Home  •   About NPI  •  Articles  •  Free Webinars  •  Media Inquiries  •  Partners  •  Join E-Newsletter  •  Contact Us  

National Posture Institute Products Onsite Posture Workshops Corporate Wellness Student Login
Online CPS Certificate Programs Public Posture Programs College Partner Programs
 You are here: Find National Posture Institute on Facebook Visit ourYouTube Channel   Find National Posture Institute on Facebook

What You Need to Tell Your Clients and Friends About HIIT Training


With 2018 on the horizon 2017 has been a memorable year in so many ways. From elections to disasters to all kinds of scientific breakthroughs it’s been one ride after the other. Despite what’s happening outside the industry, it’s important to keep both eyes open in this industry or you’ll miss something. If you’ve been paying attention, you’ve probably heard all about HIIT and the conversations surrounding it.


[National Posture Institute] What You Need to Tell Your Clients and Friends About HIIT Training


In case you’re unfamiliar, HIIT stands for High Intensity Interval Training. You’ve probably seen or labored through a HIIT session. It’s nothing short of insane for some and others get a kick out of it. The purposes of a HIIT workout, as touted by some of its advocates, is to torch calories, work as many muscles as possible, and keep your heart rate elevated. A HIIT workout will keep your body pumping, sweating, moving, jumping, and a host of other activities as you gasp for air and feel your heart rate go fluctuate.


HIIT seems to have caught on over the years; this year isn’t the only year that it’s been around. Some will remember many moons ago when HIIT was just a whisper in the gym. People spoke about it, but it hadn’t caught on yet. Workouts then were intense, but they weren’t quite like HIIT training and if people were doing high intensity, it wasn’t given a specific name nor did it have a following.


It’s incredible how things have changed. HIIT went from high intensity workouts to a whole new workout program that even the general public can engage in. Advocates, naturally, stand by the results they’ve gained. These hard, and sometimes over the top, workouts push people to limit; With muscles aching, sweat dripping from every gland, and the lungs fighting to keep breathe in them, some would describe this as a typical HIIT workout.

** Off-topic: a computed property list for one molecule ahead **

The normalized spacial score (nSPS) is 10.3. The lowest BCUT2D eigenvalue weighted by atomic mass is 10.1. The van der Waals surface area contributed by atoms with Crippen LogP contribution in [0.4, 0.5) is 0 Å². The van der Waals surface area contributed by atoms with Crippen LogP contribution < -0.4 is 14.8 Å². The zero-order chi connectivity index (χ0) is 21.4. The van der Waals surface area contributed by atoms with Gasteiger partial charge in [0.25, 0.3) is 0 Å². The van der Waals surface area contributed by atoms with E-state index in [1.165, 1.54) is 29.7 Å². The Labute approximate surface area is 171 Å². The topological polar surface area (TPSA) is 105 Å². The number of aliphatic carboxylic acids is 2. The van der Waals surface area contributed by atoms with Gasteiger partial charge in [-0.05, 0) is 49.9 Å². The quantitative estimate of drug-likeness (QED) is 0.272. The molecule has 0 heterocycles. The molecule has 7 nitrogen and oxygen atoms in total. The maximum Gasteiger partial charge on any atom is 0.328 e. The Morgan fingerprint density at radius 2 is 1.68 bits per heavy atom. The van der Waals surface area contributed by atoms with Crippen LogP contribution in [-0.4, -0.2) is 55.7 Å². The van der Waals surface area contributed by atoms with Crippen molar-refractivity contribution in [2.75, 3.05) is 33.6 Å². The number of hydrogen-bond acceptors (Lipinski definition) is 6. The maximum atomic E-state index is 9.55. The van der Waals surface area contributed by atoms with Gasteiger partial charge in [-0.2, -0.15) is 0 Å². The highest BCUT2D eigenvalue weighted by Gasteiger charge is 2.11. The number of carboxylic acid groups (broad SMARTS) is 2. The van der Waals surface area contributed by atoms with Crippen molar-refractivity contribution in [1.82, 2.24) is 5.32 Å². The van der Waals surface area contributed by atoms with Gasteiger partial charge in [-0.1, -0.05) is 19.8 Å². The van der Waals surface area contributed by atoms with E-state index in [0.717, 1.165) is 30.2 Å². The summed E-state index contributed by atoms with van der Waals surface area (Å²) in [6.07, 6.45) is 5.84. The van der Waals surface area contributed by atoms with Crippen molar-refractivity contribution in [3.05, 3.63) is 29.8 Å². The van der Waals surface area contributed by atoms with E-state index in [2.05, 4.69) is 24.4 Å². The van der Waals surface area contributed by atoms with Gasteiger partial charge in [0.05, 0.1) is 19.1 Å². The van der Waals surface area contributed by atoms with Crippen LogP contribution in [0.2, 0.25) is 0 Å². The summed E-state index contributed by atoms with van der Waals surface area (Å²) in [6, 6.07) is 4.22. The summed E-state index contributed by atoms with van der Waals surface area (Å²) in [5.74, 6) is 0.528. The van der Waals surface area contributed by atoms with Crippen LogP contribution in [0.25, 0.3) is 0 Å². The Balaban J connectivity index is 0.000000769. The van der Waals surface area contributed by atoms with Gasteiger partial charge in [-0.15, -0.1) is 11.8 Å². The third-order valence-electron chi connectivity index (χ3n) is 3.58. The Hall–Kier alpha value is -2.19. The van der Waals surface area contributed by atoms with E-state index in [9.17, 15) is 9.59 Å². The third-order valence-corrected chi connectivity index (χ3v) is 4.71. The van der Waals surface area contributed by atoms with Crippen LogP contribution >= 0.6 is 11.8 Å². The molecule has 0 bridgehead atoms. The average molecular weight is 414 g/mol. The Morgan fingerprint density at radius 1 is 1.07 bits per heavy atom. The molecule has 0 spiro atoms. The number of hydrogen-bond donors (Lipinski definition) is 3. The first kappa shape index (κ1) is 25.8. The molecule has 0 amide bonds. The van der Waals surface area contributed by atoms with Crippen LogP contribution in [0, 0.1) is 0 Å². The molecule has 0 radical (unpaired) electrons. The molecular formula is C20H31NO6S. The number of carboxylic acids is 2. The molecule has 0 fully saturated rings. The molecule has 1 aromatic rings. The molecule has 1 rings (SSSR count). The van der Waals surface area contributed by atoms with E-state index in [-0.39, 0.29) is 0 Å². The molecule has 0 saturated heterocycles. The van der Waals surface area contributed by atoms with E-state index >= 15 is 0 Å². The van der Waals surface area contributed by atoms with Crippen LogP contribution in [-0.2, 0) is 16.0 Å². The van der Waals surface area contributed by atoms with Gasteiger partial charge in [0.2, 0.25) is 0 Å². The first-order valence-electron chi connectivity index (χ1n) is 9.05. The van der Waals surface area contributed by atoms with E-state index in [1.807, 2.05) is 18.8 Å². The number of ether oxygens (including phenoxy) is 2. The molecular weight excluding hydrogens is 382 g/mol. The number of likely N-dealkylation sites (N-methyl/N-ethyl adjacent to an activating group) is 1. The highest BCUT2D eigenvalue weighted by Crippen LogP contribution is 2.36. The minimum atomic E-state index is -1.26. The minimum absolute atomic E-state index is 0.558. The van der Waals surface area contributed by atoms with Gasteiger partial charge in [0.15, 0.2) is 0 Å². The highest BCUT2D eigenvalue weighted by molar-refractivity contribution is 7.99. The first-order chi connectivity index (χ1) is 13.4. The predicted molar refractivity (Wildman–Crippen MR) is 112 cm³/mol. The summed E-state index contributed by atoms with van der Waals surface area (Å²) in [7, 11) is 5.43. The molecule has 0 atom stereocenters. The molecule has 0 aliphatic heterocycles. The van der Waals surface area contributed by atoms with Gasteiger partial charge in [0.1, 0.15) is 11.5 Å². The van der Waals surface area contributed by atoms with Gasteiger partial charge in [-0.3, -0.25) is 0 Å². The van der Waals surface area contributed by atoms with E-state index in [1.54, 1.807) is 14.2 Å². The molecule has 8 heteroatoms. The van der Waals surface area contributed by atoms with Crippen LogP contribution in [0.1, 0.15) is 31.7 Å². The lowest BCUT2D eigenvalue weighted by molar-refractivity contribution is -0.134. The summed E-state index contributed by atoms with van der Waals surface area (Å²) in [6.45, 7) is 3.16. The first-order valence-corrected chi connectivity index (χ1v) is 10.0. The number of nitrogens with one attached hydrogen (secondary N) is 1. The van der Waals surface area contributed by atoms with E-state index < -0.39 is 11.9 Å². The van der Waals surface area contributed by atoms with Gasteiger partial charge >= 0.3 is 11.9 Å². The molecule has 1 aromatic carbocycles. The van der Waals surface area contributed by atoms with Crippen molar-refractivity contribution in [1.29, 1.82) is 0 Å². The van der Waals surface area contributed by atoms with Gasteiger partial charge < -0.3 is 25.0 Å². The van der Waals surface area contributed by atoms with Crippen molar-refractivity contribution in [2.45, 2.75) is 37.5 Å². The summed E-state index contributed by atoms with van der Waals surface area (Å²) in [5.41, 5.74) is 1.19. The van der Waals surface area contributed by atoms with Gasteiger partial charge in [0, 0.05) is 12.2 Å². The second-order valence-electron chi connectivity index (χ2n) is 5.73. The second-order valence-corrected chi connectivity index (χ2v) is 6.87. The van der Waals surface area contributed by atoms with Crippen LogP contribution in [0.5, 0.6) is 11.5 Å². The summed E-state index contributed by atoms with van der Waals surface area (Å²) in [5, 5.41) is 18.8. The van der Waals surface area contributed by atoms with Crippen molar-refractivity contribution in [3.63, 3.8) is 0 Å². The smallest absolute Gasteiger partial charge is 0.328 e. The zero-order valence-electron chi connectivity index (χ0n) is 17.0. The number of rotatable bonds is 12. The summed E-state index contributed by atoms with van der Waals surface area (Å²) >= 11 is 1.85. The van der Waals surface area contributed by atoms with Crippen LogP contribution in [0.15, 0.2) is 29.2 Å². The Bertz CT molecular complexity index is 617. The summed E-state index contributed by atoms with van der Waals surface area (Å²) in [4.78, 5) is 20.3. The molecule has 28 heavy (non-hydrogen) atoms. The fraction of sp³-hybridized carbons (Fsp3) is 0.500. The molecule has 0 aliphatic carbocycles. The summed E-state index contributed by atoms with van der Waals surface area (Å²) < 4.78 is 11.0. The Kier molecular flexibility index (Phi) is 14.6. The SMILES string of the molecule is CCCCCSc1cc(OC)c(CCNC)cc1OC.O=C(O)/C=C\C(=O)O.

HIIT may be the best thing since slice bread for some people because this is the break they needed. They need to burn calories and lose the weight quickly so they sign up, log on, or check in to these programs hoping for a change, some praying that they’ll lose the last scraps of stubborn belly fat. While HIIT has done right by many, you guessed it, it isn’t for everyone. The controversy starts with the physical readiness of participants, the intensity, and the exercise choices of said workouts.


While it’s great that a workout program can produce results, one result is becoming increasingly more apparent: Injuries. Injuries are on the rise with these programs for multiple reasons, but the most prominent concerns are the intensity, safety, lack of rest and recovery, sacrifices in form, and burnout are to blame. Many avid gym goers just can’t keep up with these programs and they aren’t ever going too, because some of the workouts aren’t designed with their capacities in mind.


It makes sense that workouts would become more intense. The intensity serves to conquer boredom and pushes the user to achieve their desired results faster. Despite the desired results, the problems that stem from HIIT may not justify the risks and may well outweigh the benefits. Is HIIT a terrible program you should avoid? That’s your call based on what you learn today, but professionals in the fitness industry need to be more aware of who they’re designing and administering these workouts too.


You may have clients that are performing HIIT workouts in classes at home or at your gym. You may involve yourself in programs like this also, but unlike you, they don’t have the guidance or expertise in this area to know when something isn’t working properly and when enough is enough. If you do suspect your clients or friends are engaging in HIIT workouts, make sure you discuss it with them.


First, ensure that they aren’t performing a HIIT workout daily, their body needs time not only to rest but recover. Next, they need lower intensity workouts in between these bouts of high activity to aid recovery. They also absolutely need to hydrate, and take a day off at some point. Exercising hasn’t become more complex it’s just become more marketable, but not everyone is in the market to keep others safe, fortunately, that’s where you come in.


If you’re feeling unconfident in discussing, disputing, or debating points about HIIT, its best you learn more about the pros and cons of the program. Learn about the people taking them and explain what’s missing or what needs to shift in order for them to achieve their results and stay safe. Don’t allow people you care about to waste away at a workout session without properly arming them with the knowledge to maintain proper form, rest, and, overall, stay safe.


Here’s something that will help you on your journey. With NPI’s Certified Resistance Training Professional™ program, you’ll learn how to maintain proper body alignment and you’ll be introduced to which exercises client’s need to be doing and when. We’re giving you the keys to help unlock the potential for serious career growth even before the ball drops on 2018.


Check out the program here >> 

» Overview
» 2011
» 2012
» 2013
» 2014
» 2015
» 2016
» 2017
» 2018

     © 2007-2018 National Posture Institute. All Rights Reserved.